A male passenger in his 40s complained about the service.
"The shared power bank service is terrible here, and I've never come across these two providers, so I guess the devices can be returned only at the station," he said. "Volt+, in fine print, advises users that the power bank must be returned in the same city. If one doesn't notice that, he or she has to pay 99 yuan to rent it."
At the Pudong International Airport, no shared power bank stations are provided inside the terminal, but there are enough electrical outlets available for people to charge their smartphones for free.
"I wish all public places would provide free charging services," user Shen said, adding that it would be an ideal way to attract customers.
Shanghai Daily contacted five providers but found getting answers difficult.
Only Xiaodian provides an operator to answer consumers' questions, while the other brands ask consumers to contact them via their mobiles or mini applications.
However, those applications mainly gave automated services, and those who require specific help must wait in line and then receive only simple answers.
Xiaodian told Shanghai Daily that rates vary from place to place because stores set the prices.
"It may be cheaper roadside and be a bit more expensive in a shopping mall and in venues like railway stations or airports," the spokesperson told Shanghai Daily. "If you find the price of a power bank at a given place has changed, you can ask the venue owner about that."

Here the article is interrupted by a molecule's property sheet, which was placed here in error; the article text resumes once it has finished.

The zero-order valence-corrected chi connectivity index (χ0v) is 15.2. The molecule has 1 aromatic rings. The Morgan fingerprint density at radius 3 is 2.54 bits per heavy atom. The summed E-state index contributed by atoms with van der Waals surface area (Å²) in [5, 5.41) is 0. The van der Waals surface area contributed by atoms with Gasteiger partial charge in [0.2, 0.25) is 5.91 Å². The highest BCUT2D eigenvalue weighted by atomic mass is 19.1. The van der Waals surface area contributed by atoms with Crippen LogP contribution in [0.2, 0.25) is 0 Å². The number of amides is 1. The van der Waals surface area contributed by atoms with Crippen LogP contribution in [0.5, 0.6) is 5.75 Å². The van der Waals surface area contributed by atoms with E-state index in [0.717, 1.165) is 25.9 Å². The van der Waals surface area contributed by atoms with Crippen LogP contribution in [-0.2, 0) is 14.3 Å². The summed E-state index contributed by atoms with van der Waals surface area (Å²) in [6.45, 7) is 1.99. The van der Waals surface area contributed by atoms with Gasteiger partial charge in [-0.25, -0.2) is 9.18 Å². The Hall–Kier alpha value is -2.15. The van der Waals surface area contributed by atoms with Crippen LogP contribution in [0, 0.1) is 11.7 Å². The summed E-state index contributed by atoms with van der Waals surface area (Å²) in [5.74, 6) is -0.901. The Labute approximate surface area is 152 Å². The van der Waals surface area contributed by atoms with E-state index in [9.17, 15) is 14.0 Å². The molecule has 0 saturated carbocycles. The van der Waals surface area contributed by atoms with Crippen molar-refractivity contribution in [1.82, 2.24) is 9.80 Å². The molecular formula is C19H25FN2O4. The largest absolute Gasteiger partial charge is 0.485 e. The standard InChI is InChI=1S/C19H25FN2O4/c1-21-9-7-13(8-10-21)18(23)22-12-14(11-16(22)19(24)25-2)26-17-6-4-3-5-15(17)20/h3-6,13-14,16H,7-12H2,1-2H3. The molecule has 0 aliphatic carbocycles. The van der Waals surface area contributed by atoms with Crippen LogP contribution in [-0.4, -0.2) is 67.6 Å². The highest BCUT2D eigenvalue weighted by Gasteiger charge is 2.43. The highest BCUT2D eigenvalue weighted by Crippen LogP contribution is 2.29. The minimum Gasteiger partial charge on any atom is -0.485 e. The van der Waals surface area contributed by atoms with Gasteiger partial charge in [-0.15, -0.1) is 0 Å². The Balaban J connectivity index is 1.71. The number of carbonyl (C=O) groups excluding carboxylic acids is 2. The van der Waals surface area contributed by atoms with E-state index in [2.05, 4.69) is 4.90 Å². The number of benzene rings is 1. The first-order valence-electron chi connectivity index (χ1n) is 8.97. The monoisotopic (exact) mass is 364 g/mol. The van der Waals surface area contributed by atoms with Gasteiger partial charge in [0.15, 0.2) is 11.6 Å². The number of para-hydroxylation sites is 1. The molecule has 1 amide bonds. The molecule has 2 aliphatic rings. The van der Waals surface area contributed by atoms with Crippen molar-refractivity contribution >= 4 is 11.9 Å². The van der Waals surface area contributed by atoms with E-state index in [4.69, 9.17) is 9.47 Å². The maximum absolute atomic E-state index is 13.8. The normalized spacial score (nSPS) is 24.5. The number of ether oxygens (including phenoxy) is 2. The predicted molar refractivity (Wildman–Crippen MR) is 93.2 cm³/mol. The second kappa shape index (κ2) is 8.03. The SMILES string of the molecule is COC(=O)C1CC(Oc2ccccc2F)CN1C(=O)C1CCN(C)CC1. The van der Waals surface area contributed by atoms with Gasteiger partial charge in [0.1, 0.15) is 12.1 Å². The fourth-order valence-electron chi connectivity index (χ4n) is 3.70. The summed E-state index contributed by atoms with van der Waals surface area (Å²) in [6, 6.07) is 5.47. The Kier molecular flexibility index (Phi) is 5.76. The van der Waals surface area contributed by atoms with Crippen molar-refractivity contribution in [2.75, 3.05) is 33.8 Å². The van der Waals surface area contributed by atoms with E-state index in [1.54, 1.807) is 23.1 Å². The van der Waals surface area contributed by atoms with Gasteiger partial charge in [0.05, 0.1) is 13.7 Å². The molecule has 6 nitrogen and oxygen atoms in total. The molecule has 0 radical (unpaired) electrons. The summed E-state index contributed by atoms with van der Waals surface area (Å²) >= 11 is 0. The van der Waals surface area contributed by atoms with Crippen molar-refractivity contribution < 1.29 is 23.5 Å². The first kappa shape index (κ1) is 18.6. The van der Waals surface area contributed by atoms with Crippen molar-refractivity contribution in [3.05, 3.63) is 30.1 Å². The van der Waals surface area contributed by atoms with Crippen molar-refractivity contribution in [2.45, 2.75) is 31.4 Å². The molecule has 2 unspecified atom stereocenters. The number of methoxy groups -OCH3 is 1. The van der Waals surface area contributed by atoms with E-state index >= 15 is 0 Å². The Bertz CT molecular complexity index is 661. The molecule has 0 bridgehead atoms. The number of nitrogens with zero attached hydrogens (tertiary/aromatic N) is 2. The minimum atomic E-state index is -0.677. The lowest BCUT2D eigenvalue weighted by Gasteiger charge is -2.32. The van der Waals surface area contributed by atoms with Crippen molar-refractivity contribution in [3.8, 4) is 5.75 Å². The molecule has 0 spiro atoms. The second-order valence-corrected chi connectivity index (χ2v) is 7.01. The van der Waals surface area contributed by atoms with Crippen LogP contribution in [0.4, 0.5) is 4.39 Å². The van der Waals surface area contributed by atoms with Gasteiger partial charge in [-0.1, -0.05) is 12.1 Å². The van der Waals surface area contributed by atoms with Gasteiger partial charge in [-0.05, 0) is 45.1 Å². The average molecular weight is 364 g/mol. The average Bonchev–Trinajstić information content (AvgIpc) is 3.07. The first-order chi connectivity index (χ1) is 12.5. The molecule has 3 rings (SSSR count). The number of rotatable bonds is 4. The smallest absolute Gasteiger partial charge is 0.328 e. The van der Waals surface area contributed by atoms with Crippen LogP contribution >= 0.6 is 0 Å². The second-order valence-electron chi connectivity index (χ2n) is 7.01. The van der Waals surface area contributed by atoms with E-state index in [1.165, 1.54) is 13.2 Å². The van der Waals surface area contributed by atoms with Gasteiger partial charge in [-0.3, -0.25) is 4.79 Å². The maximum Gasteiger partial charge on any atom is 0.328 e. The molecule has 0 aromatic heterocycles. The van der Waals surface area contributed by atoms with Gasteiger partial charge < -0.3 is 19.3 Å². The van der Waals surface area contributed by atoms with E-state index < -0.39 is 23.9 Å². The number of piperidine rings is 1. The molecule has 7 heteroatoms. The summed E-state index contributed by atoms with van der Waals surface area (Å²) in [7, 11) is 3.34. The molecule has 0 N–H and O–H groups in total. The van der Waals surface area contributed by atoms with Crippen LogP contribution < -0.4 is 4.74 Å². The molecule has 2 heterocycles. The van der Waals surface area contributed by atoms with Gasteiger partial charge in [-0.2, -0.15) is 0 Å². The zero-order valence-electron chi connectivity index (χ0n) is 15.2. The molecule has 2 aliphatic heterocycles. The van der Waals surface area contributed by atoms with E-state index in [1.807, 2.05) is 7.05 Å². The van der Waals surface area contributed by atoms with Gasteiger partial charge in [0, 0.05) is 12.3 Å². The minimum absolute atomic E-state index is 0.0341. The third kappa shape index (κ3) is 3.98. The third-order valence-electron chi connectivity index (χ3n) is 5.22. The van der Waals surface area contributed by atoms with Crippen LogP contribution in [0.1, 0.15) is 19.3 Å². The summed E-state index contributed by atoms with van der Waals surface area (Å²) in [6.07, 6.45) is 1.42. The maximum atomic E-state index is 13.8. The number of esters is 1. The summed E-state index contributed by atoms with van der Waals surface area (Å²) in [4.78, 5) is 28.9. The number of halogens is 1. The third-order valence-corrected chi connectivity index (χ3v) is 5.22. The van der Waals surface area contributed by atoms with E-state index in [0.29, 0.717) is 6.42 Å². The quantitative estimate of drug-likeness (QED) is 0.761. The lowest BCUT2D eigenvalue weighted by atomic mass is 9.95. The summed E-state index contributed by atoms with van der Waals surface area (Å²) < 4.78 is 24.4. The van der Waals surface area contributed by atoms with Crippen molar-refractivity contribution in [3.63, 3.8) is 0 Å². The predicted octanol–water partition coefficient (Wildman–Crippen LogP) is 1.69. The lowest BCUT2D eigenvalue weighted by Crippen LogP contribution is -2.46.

When Shanghai Daily reporter asked Meituan about the high rates, the provider returned half of the money the reporter had paid for a power bank and the interview ended.
At a murder mystery game store in Xujiahui, where the price of a power bank is 8 yuan an hour, a clerk said the venue might adjust the rate depending on the store's income.
"If our income is a bit lower in a month, we will make the price a bit higher," the clerk said. "But we don't adjust the price frequently."
A staff member at bar DR in Xintiandi said shared power bank providers send salesmen to liaise with each shop.
"When they placed the machine here, they didn't pay us," the staffer said. "But we do get a small commission from each rented power bank. It's not a lot of money. We allow them to keep the machine here for customer convenience, not profit."
When it came to the issue of slow speeds, Xiaodian said its power banks are not fast-charging models.
"Normally, our product can charge 30-50 percent of a battery in an hour," the operator said.
The other brands all sidestepped the question in their responses.
On the "hard-to-return" issue, Xiaodian said if there's no vacancy, a user can ask the store to contact their staff to take some of the power banks away.
"Or you can call our customer service," he said. "In that case, we will stop billing and you can find another time to return it."
Energy Monster, Jiedian, Xiaodian and Soudian all post the status of their power bank stations on WeChat to let users know if devices can be rented or returned.
Energy Monster said it stops billing for six hours if a user submits an application saying the device couldn't be returned promptly.
Lu Man, a deputy to the National People's Congress, said that shared power bank industry has various problems and it is necessary to formulate standards for the industry, clarify contract terms and urge the providers to give good after-sales service.
Tang Jiansheng, deputy secretary-general of the Shanghai Consumer Council, called on companies to maintain a 20 percent vacancy rate so that users can return their power banks.